The deep South: fall activities a gas tank away

0
63
The Voodoo Music Experience/Courtesy Photo
The Voodoo Music Experience/Courtesy Photo

As many of you may know, Hattiesburg is referred to as the Hub City. As such, Hattiesburg is located roughly two hours away from New Orleans, the Mississippi Gulf Coast and Mobile.

With this prime location comes many benefits, especially during fall and winter. As football season comes to a close and the holidays are just around the corner, a lot of students begin to look for fun, unique things to do on the weekend.

When most people think of the Big Easy, they think of crawfish, Mardi Gras and an ice-cold daiquiri. But, did you know New Orleans is the home of one of the nation’s largest Halloween celebrations? From cemetery tours to haunted houses, the city of New Orleans offers tourists and natives many ways to get spooky during October.

Another big event that takes place around Halloween is the Voodoo Music Experience. Every year, music and art lovers unite for a three-day weekend where they can “Worship the Music.” The festival has three aspects: music, art and of course, good Cajun cookin’. This year the festival will take place Halloween weekend featuring artists such as Outkast, Awolnation, Foo Fighters and Arctic Monkeys.

I am a native of Mobile. As a kid, one of my favorite places to visit in Mobile was Bellingrath Gardens. According to the garden’s website, the estate is 65 acres large with azaleas blooming in the spring and camellias blooming in the winter. One of its grandest attractions is the Magic Christmas in Lights. Beginning the day after Thanksgiving and ending around the beginning of January, visitors get the pleasure of walking through Mobile’s own winter wonderland filled with lights, hot chocolate and, sometimes, Christmas carolers.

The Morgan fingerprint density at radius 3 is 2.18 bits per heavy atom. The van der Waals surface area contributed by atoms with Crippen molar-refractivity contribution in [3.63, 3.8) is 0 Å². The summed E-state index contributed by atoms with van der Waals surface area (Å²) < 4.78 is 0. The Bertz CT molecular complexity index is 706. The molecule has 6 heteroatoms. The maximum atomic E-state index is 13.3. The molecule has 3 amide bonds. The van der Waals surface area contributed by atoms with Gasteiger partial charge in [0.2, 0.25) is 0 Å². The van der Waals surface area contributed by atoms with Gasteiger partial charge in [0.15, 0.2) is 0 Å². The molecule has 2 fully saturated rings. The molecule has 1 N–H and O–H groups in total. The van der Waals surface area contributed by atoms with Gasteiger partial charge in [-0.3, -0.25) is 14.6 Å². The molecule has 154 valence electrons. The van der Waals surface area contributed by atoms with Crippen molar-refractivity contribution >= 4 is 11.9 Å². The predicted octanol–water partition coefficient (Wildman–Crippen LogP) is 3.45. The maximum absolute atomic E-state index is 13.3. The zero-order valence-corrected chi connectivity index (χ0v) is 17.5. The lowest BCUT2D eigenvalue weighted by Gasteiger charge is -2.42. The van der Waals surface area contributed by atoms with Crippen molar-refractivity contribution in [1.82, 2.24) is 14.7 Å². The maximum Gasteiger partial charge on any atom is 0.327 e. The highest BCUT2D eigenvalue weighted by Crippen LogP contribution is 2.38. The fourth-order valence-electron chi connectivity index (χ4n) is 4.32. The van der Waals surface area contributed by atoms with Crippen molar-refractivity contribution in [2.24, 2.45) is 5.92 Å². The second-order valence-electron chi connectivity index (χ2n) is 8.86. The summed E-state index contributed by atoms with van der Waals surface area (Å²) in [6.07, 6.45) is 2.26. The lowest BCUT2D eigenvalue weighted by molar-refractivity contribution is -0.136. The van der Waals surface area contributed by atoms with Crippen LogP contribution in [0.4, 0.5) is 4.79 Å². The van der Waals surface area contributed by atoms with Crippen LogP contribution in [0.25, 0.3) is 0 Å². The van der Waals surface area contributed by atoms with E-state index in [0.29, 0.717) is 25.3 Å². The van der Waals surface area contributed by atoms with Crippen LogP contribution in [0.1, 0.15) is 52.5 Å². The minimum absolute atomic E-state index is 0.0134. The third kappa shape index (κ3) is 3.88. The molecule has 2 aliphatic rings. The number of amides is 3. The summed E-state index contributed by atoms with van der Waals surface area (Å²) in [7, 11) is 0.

Bellingrath Gardens in Mobile, Alabama/ Courtesy Photo
Bellingrath Gardens in Mobile, Alabama/ Courtesy Photo

During the fall seasons, Mobile also offers many other events such as health awareness benefits and monthly art walks. And, trust me, there is nothing better than grabbing a coffee from Serda’s Coffee Company on Royal Street and strolling through the streets of downtown Mobile just as the winter chill is coming in.

And last, but certainly not least, the Mississippi Gulf Coast is home to many fun events for the fall and winter seasons. The Christmas City gift show located in the Mississippi Coast Coliseum Convention Center in Biloxi attracts visitors from all over the coast. From offering 300 plus booths for visitors to buy crafts and gifts to a 5K and 1-mile fun run to a photograph booth with Santa Claus himself, this weekend in November is one that no one wants to miss. Rich in history, according to Christmas City’s website, the event began in 1983 by Ron Meyers. He has held Christmas Cities in many different cities, including Hattiesburg, but the one in Biloxi has proven to be the most successful.

Also in November is the Peter Anderson Arts, Crafts and Food Festival located in downtown Ocean Springs. According to the festival’s website, “it has grown to one of the Southeast’s premiere arts and crafts festivals.” It also said, “last year’s crowd was estimated at 150,000 people and 400 booths for the popular Ocean Springs event.” The Peter Anderson festival honors artists from the Mississippi Gulf Coast such as Anderson himself.

As you can see, there is much to be offered during these upcoming months by our neighboring cities. So instead of staying inside and complaining when there is “nothing to do around here,” grab a few friends, hop in the car and explore the benefit of going to school in a city near so many exciting places.

This is an article of opinion written by Printz Reporter Mary Sergeant, Mary.Sergeant@eagles.usm.edu